Lots of thought goes into designing a pedal board. Not the actual design of the pedalboard itself, but what you put on it. It all basically starts with a goal. A search for a tone based on some droning sound in your own head or from a song or particular player. If your lucky enough to have a favorite sound from the real world you can scan the local interwebs and find out what your favorite musician is playing. From there you can head to your local music shop or non-local music shop online and start pouring out your paychecks to purchase those pedals for your own world. If the tone is in your head, then you have even more work to do because you’ll have to listen to demos, experiment, try, combine – rinse and repeat until your satisfied. Let’s face it, people who start buying pedals are never happy. At best they find satisfaction.
The basic tones on a pedalboard will consist of reverbs, distortions, fuzzes, boosts, WAHs, buffers, octaves, tremelos and probably more reverb – because hey – trends don’t lie. You’ll spend your free time obsessing about which of the type to purchase. A little bit because you want to find the perfect tone, but ultimately because it’s a blast to try new pedals and put them together into a line to create new sounds. And when you’re all done you’ll have something you can be proud of and maybe even play live.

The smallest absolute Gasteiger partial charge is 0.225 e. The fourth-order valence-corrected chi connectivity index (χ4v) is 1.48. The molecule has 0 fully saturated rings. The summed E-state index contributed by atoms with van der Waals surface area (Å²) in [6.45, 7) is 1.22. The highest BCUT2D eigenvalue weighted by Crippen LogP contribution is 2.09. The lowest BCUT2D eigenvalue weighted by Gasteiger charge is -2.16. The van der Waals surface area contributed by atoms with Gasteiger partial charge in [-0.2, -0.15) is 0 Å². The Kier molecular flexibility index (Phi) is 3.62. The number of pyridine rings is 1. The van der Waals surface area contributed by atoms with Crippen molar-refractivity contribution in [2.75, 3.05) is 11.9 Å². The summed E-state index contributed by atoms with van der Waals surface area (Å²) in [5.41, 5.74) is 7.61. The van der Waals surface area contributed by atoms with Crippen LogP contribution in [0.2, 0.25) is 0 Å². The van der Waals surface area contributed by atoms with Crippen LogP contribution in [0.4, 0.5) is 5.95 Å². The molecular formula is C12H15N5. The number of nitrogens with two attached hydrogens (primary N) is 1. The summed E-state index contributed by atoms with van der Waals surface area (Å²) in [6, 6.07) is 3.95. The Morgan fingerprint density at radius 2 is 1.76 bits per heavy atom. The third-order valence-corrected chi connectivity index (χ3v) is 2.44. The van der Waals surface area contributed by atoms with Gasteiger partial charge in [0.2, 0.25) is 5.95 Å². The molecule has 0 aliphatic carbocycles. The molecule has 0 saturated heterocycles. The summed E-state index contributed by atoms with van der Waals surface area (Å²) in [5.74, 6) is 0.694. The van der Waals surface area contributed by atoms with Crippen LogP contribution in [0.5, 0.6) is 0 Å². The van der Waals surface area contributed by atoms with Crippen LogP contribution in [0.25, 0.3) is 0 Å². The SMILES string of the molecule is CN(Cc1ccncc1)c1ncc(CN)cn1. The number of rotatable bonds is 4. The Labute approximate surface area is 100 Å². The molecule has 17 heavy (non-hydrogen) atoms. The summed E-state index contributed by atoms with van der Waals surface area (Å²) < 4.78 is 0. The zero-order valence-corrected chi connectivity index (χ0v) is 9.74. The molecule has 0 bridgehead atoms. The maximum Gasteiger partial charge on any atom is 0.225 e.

But, what most people don’t consider is the color balance they have going on with their board. Sure, maybe you have the perfect tone that can crush your audience or elevate them to the next level of consciousness, but if all your pedals are black and white, what are you saying about your sense of style? And if you have Tube Screamer Green mixing with T-Rex Engineering Tonebug Reverb yellow – well that’s just going to clash. Don’t clash. Instead, find alternatives to the pedals on your board in the colors you need to flesh out your board-rainbow. At Pedal Finder we make this easy, with out search by look feature.
The search by look feature is simple and easy to use. Just click the search by look button on the home page and fill out the options you are provided with. You are more than welcome to leave out any of the options, but you must at least choose one. Here is an example of single enclosure pedals with two knobs and one switch in red. You can come up with your own searches and ensure your board never looks unsightly again.
Really, we imagined this feature being more useful to search for pedals that you might see up on stage, but can’t get close enough to see what it really is. This feature would allow you to hunt up that pedal a little easier. Or if you are looking for a Reverb that has a single enclosure, this will allow you to separate those out as well. However you decide to use it, we’d like to hear about your experience and what you found. Let us know below in the comments!